Your Life, Your Health, Your Consumer-Driven Health Plan
Students, Listen Up: Healthcare Can Seem Like a Daunting Subject
It’s a system of abbreviations, terms, conditions, and fine print that every American is associated with-- whether we understand it or not.
The good news is that we live in an age where gaining information on this subject is as easy as the click of a button.
So lets start hacking away at healthcare, starting with Consumer-Directed Health Plans.
Gone are the days when the first sign of a cough meant a trip to the doctor’s office; instead we hop on the Internet, plug in our symptoms, and find a solution. This is just one of the factors that has led to a consumer-driven health plan, where the consumer is intended to have more control over where their healthcare is spent. That’s where the CDHP comes into play. Think of it as a bank account strictly for your health needs. Typically provided through your employer, CDHPs are split into three categories:
Health Savings Accounts (HSAs)
This one is pretty simple to summarize. Basically treat it like you would a regular bank account. Money can be added or withdrawn, by you or family member. What’s nice about HSAs is that the money in them accumulates year after year. To qualify for this plan, you must have a high-deductible health plan, HDHP. Pros: it’s typically the plan with the lowest premiums, that is, the factors that will affect cost-- age, location, marital status, and tobacco use. What’s more, they allow you more control and flexibility with your healthcare spending. Although you should be mindful of the high deductibles attached to HDHPs.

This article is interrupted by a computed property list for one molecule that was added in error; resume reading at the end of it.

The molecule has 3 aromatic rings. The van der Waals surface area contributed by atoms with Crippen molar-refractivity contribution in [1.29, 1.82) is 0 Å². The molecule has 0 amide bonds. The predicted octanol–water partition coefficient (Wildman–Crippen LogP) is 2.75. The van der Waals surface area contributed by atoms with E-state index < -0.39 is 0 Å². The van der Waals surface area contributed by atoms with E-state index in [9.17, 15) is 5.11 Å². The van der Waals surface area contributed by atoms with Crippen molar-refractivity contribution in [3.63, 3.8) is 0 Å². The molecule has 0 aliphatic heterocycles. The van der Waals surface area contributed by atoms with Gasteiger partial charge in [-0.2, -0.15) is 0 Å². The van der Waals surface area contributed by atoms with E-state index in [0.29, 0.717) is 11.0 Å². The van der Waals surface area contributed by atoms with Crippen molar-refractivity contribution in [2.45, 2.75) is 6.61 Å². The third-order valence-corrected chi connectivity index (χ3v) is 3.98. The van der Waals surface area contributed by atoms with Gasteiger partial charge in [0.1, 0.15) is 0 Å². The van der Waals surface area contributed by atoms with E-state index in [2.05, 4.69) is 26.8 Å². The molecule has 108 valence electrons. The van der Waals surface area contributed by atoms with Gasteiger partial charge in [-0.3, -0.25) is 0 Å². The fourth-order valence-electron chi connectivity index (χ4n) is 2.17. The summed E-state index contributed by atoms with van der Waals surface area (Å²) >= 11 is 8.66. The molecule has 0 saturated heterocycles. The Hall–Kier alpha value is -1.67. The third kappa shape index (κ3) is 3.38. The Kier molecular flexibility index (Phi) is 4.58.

Health Reimbursement Arrangements (HRAs)
Medical expenses funded by your employer. Your healthcare will either be paid for with a debit card, or you will have to provide an official statement with the total cost of the visit. In this case, you will be reimbursed either with a check or direct deposit.
Flexible Spending Accounts (FSAs)
Another plan provided through your employer, it’s money put aside before taxes, from your salary. The great thing about FSAs is that they can be used for prescriptions, medical equipment, copayments, and over-the-counter medicine. It’s also based off pre-tax expenses, so you’ll end up paying fewer taxes. Be careful though, the money in this account does not carry over year after year, so what ever you don’t spend will not be repaid.
That was a lot to take in-- I know. You may think, oh, it’s too early for me to worry about healthcare-- but the more you’re informed, the less you’ll be stressed.